“Employment contracts is one of the areas where blockchain can be utilized, as well as background and reference checks,” said Scott Hirsch, CTO and co-founder of TalentMarketplace, an AI-powered recruitment platform for tech companies. “The best use cases are ones where external verification and immutability are required.”
Improving the speed and efficiency of benefits administration processes is another potential use of blockchain’s contract management features.
“Blockchains also can be used to execute benefits, events or payments,” wrote HR expert Riia O’Donnell in a post on HR Dive. “When an employee becomes eligible for health coverage, [blockchains] could be used to initiate the benefit; when a probationary period is satisfied, the blockchain can trigger an increase in wages. It could even be used to administer employee contracts, like non-competes.”
5. Personal blockchains. While blockchain seems destined to be pinned to HR’s internal functions, an unexpected twist is appearing on the horizon.
A very different and significant use of blockchain in HR will come from employees themselves, according to the APQC report, which predicted that employees will soon control personal blockchains that “encompass their entire professional identity, including academic transcripts, credentials, work history, employee review data and training.”
Employers would need permission to access and add to an individual’s private blockchain. Employees could provide access keys to employers and then rescind the keys when they leave the organization to maintain control over their personal records. Blockchain HR technology used in this way would effectively function as “value passports” that employees could take anywhere and continue to build throughout their careers, according to the report’s authors.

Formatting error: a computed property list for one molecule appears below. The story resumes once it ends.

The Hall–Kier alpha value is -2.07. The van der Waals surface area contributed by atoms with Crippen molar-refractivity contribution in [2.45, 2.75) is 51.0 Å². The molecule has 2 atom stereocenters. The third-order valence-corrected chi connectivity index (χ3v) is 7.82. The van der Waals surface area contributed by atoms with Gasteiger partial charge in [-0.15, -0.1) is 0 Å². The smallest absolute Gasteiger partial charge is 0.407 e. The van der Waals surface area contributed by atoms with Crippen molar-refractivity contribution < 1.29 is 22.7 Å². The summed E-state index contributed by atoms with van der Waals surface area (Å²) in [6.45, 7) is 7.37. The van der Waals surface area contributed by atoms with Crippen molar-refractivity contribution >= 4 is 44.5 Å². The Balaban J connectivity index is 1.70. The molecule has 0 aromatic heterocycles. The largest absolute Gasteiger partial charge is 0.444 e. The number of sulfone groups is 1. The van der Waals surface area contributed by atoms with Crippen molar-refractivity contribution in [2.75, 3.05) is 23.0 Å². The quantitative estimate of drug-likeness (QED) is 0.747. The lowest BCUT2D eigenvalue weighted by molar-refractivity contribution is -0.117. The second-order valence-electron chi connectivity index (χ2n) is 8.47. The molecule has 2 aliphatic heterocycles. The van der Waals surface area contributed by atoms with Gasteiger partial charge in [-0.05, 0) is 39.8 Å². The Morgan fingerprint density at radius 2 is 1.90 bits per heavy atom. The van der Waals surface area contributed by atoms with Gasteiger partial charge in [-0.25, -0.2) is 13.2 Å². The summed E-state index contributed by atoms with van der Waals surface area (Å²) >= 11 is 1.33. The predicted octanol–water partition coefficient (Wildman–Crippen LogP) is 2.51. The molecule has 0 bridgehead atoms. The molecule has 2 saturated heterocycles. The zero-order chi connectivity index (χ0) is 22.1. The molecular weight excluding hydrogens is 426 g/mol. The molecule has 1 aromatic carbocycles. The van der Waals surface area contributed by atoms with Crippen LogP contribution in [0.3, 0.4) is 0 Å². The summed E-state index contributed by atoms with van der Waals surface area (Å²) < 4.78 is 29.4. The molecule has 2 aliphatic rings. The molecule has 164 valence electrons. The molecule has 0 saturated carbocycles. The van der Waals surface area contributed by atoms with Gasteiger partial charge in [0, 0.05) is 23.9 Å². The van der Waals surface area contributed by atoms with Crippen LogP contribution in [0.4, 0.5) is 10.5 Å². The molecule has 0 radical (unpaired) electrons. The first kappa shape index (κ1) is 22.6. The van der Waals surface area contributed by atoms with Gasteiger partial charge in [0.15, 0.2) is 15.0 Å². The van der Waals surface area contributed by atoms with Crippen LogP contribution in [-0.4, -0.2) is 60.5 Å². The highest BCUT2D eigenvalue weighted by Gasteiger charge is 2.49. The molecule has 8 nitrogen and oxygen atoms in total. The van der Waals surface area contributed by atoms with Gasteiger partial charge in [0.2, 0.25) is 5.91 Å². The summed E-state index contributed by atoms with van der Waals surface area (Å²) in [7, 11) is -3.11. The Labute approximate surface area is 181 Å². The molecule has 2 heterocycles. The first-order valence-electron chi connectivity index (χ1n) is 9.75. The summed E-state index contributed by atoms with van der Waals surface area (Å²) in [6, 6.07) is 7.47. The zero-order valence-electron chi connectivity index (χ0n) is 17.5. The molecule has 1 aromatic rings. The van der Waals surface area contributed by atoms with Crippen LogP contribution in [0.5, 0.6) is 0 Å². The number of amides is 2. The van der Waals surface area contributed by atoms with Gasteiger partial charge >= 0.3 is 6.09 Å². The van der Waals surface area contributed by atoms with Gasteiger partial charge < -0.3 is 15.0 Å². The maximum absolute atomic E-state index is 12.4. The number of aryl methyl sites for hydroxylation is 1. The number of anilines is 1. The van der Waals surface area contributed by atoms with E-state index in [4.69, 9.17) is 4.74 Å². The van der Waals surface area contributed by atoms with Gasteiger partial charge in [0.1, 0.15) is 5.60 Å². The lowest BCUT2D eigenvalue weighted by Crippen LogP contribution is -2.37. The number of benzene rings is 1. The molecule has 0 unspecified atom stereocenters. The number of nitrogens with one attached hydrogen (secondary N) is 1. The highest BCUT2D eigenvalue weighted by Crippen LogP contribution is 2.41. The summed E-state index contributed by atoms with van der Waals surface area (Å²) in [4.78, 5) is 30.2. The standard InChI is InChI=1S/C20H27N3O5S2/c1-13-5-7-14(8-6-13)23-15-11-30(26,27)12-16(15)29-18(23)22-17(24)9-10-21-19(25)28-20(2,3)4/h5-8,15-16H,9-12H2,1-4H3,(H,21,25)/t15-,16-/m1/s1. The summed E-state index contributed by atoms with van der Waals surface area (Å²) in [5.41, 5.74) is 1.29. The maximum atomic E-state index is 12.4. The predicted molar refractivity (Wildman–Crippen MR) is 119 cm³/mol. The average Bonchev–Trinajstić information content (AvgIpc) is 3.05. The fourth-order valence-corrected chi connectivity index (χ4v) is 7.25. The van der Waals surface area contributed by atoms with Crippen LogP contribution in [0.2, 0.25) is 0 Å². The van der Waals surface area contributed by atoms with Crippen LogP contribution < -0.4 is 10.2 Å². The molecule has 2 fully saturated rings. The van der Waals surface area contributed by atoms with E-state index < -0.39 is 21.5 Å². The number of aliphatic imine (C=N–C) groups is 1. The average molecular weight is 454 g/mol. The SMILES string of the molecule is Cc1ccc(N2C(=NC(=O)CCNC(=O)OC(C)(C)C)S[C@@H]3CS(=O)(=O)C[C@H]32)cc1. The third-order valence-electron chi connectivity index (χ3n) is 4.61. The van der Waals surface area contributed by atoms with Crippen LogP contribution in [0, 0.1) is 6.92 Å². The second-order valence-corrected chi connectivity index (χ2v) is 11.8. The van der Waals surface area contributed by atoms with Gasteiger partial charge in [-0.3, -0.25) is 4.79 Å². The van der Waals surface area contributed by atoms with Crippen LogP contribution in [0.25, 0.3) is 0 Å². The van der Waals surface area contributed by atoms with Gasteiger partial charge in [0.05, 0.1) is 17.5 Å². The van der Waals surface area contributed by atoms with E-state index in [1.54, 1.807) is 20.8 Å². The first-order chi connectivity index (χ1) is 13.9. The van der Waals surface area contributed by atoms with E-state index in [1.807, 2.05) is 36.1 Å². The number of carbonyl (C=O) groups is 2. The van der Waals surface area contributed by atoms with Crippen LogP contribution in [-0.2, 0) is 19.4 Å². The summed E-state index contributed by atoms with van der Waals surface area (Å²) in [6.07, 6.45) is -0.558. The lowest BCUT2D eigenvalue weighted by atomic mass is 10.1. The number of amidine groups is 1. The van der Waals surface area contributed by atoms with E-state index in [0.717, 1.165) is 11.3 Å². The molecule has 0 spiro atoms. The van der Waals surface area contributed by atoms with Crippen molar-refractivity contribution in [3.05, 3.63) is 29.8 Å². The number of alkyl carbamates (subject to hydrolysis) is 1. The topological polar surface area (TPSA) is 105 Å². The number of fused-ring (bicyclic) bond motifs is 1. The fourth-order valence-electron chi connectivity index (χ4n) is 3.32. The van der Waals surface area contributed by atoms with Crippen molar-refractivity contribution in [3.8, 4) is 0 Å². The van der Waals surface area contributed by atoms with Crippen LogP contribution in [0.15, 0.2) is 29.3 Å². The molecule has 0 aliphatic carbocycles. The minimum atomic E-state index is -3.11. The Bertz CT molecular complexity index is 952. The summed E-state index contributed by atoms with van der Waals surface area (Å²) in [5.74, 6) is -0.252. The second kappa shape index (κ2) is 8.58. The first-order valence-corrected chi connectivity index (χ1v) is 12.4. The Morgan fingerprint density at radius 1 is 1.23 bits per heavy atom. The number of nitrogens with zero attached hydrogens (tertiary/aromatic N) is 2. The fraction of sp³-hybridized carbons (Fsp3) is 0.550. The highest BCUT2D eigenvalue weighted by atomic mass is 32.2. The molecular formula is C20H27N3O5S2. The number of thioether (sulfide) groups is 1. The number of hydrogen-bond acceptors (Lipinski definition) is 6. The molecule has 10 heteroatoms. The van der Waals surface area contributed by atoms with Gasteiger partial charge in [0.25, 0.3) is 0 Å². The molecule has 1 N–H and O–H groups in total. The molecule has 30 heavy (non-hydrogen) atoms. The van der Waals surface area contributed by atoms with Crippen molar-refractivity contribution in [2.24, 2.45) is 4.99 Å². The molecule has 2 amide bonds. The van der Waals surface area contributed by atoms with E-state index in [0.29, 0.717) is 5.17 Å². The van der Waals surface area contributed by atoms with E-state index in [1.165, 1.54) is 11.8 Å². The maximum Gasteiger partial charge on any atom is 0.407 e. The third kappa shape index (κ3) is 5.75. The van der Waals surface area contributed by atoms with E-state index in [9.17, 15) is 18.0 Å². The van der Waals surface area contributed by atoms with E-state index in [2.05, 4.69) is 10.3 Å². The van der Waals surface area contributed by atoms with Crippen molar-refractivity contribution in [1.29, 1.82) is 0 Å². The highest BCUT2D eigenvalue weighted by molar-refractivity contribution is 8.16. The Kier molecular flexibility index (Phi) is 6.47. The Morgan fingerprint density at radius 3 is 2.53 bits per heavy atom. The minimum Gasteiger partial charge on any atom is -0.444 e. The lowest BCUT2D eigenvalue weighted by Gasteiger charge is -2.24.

“HR would be able to verify employee data within hours or even minutes rather than days, which would reduce costs and cycle times for processes like onboarding and recruiting,” they wrote.
Challenges for blockchain adoption in HR
Given the clear advantages, what do HR experts think is holding back adoption of blockchain in HR?
“For starters, HR is typically a bit of a laggard when it comes to technology adoption, and if you add that to the complexity of blockchain implementation, you have one major obstacle,” Hirsch said. “As of now, blockchain still isn’t a widespread solution for many business applications, so the infancy of the technology could be an obstacle as well.”
Beyond these broad opposing forces lie other obstacles and resistance. The operational risks can be broken down into the following four categories, according to Daher:
- Cyber security. Blockchain is still vulnerable to data vulnerabilities from endpoints that hackers can exploit to intercept data during transmission, which poses risks to HR professionals who deal with personal information and financial transactions.
- Compliance risk. Blockchain still lacks regional regulatory standards, which exposes organizations to financial losses and legal penalties for failing to respect employee data rights and comply with legal frameworks, such as the European Union’s General Data Protection Regulation.
- Counterparty risk. Third-party vendors often have to be enlisted to facilitate blockchain transactions. The trust provided by a blockchain is thus extended to those vendors’ applications and websites, which may not be as secure as the blockchain.
- Data privacy. For HR, the biggest internal risk factor is the human component. Employees may not yet feel it is safe to store personal information on a distributed ledger.
The bottom line on blockchain in HR
While blockchain packs a lot of promise for employers and employees alike, it is still very much in its infancy.
“Blockchain has the potential to radically transform the HR function, touching everything from benefits administration to control over sensitive employee data to the way that HR transactions are carried out,” said Elissa Tucker, APQC’s principal research lead for human capital management.
Nevertheless, “in spite of these benefits, blockchain is still an emerging technology for HR, with few HR leaders reporting that their HR function was already using blockchain,” she said.